3p is proud to parter with the Presidio Graduate School’s Managerial Marketing course on a blogging series about “sustainable marketing.” This post is part of that series. To follow along, please click here.
By Pete Blanchard
The power wielded by social media is undeniable and is clear to any casual observer. However, in the hands of a revolutionary, a community organizer or an entrepreneur, this power reaches its full potential. As an entrepreneur, the opportunity to leverage the influence of social media has provided an unprecedented opportunity. The story of the Mountain Riders Alliance (MRA) and the buzz it has created in the ski industry is a perfect example of this.
The core concepts of MRA first emerged in the summer of 2009. Deep in the heart of the Patagonia region of Argentina, founder Jamie Schectman, a passionate long-time skier, was surfing the ski message boards and blogs and sensed an opportunity. A segment of the ski community was increasingly dissatisfied with the direction of the industry; the time for change had come, but where?
Schectman received an email from a friend about struggling Shames Mountain in Terrace, British Columbia. The mountain was on the market and had the potential to be a new kind of ski area; one that focused on community values and the rider experience rather than high-priced real estate and luxury amenities. Schectman launched the Shames Mountain Co-op Facebook page, followed by a website and chat room, and began building a presence on industry message boards and leveraging third-party content on blogs such as this.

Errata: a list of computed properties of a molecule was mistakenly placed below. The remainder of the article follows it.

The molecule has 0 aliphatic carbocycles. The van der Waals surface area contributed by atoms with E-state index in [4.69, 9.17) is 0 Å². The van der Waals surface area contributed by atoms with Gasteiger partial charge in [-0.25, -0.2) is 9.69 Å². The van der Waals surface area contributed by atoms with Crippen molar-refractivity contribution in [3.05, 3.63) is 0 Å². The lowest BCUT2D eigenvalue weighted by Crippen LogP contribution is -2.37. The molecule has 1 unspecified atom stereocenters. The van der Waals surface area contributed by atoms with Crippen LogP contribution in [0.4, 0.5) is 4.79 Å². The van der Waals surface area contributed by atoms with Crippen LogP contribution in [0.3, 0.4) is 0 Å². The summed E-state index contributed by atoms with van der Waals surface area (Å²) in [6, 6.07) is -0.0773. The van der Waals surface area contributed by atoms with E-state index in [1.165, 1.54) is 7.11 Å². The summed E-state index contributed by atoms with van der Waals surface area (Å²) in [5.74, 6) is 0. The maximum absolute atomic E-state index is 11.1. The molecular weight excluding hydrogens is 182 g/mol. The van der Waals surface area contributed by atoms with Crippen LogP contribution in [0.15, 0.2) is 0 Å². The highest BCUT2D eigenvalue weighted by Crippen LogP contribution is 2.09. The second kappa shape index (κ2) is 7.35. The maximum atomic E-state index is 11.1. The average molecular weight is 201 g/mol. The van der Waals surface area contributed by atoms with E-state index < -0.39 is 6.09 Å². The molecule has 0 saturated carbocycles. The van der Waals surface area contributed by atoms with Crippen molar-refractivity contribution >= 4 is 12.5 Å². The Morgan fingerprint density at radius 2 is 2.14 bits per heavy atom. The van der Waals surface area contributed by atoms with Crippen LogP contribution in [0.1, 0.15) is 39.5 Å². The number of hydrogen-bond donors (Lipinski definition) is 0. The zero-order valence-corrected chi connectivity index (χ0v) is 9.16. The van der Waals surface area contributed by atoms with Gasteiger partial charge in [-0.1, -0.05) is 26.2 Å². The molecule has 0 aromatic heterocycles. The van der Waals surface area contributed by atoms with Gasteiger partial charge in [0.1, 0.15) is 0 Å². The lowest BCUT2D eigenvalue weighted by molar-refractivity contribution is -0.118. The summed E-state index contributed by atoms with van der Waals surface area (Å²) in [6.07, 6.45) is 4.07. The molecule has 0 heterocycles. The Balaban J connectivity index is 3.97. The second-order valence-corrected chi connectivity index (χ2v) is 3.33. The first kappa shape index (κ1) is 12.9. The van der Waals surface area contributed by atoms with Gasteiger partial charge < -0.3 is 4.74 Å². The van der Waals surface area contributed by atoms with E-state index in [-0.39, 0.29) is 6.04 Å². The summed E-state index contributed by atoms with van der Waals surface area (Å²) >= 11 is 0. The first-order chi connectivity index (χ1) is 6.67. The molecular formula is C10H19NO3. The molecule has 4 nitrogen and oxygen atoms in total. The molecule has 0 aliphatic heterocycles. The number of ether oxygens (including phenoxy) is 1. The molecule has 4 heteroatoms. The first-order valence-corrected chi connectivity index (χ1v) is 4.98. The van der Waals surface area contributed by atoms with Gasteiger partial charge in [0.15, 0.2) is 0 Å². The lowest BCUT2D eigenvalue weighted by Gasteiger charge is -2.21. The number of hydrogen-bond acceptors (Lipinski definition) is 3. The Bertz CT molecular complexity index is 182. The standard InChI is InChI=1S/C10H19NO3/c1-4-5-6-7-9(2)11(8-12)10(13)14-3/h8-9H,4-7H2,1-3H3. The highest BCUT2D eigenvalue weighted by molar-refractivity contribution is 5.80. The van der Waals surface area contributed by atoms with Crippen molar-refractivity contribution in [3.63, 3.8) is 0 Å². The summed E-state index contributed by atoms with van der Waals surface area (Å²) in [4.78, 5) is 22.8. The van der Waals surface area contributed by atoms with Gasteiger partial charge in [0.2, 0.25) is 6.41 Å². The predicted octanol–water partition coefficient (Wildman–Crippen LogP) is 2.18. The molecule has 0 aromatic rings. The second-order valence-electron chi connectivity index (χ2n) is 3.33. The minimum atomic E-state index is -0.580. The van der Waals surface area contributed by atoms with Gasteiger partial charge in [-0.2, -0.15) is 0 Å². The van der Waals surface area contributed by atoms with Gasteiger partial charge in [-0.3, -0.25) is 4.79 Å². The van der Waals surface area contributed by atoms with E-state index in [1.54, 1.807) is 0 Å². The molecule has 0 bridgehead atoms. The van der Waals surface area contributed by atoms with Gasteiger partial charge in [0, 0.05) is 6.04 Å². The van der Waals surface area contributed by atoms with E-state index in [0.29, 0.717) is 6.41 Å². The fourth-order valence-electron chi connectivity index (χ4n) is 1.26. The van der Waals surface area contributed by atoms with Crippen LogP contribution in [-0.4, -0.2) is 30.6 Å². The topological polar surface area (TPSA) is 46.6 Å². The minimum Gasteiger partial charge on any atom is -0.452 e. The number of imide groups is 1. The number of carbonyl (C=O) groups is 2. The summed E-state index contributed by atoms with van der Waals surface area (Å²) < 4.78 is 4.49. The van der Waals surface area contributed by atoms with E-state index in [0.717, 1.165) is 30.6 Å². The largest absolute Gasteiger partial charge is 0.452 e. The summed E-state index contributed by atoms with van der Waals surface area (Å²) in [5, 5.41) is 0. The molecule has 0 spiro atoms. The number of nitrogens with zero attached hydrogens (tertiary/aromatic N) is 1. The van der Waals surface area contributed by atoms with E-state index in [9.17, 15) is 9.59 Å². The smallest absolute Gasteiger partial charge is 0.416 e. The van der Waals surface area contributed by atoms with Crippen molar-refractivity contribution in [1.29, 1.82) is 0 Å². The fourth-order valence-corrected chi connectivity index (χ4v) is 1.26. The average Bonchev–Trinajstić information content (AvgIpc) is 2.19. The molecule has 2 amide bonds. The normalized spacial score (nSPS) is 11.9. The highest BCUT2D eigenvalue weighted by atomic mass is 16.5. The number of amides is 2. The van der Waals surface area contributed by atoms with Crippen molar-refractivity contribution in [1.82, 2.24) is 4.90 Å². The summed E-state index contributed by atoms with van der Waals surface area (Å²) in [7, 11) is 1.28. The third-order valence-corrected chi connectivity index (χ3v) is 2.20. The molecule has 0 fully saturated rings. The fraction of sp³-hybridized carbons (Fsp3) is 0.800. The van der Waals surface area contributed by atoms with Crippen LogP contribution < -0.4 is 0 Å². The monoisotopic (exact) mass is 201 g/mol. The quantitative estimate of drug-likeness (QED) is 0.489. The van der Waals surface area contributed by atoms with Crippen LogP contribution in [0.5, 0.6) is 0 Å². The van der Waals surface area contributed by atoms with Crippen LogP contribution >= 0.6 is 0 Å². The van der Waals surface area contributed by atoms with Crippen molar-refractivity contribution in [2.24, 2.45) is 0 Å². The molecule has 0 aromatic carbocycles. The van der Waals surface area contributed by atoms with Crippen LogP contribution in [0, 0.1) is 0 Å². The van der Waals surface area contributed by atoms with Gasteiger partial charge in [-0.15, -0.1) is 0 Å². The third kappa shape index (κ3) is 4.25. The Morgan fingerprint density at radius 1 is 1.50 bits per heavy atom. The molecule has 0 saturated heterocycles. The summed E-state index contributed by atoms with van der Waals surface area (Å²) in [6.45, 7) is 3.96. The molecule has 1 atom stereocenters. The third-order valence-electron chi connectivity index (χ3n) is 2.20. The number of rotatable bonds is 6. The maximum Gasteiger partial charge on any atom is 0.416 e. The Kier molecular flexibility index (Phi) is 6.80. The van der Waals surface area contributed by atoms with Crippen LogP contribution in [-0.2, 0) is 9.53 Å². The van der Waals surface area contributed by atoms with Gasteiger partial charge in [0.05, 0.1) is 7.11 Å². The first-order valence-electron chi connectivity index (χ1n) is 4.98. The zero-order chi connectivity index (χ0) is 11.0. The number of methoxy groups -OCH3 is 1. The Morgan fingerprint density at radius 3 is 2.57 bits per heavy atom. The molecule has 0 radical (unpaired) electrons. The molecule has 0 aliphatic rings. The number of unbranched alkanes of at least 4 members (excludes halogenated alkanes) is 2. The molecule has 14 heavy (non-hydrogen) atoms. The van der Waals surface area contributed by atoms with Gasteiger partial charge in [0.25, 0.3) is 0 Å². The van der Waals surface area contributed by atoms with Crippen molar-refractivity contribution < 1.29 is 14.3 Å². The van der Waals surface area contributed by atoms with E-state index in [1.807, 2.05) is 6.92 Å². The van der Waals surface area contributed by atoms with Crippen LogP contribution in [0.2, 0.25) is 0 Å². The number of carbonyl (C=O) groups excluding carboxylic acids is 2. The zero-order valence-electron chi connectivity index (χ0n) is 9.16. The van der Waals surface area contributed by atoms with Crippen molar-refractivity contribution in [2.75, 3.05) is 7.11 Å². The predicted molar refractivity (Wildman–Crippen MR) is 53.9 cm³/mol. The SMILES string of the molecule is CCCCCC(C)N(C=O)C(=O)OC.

The buzz created found its ways to the pages of Powder Magazine, the industry standard for hard core skiers, with this article in the January 2009 issue by John C. Davies.
Due to a different vision from some in the local community, plans for the Shames Co-op were put on hold. However, the support garnered and buzz created through the process pushed Schectman forward. He continued to use both public and private message boards, a Facebook page established to support the Shames Mountain effort and other social media tools to help define the message and develop key contacts.
Leveraging the power of these social media tools, he recruited supporters from around the world; collaborating with people hailing from the far corners; including a web developer in Australia and a U.S. soldier in Iraq. Using a spotty internet connection from a tiny cabin in Los Molles, Argentina, Schectman and his wife Shanie Matthews officially launched MRA in September 2010, with a press release, a Facebook page, website and blog. MRA utilized these social media outlets to help expand its growing momentum in the ski community and develop key media contacts that would support this process.
Now as MRA approaches 3,000 fans on Facebook, has been mentioned in Outside Magazine by sustainability leader Auden Schendler and is featured in this month’s Powder, it is clear that the movement has turned more than a few heads. Each step along the way, social media played a pivotal role in building the MRA brand, as well as defining, refining and delivering their message. What’s amazing and indicative of the times that we are living in is that MRA was able to build their brand and message before the products (sustainable ski resorts) were brought to market. In fact, the group was able to engage their supporters first, who were then able to help fine tune the message and vision. Only in this day and age can a revolution, a peaceful protest or a game-changing business be created with this kind of speed and success, leveraging the collaborative efforts of the many. The internet changed the world, social media changed the internet.
To learn about MRA and its growing presence on the web: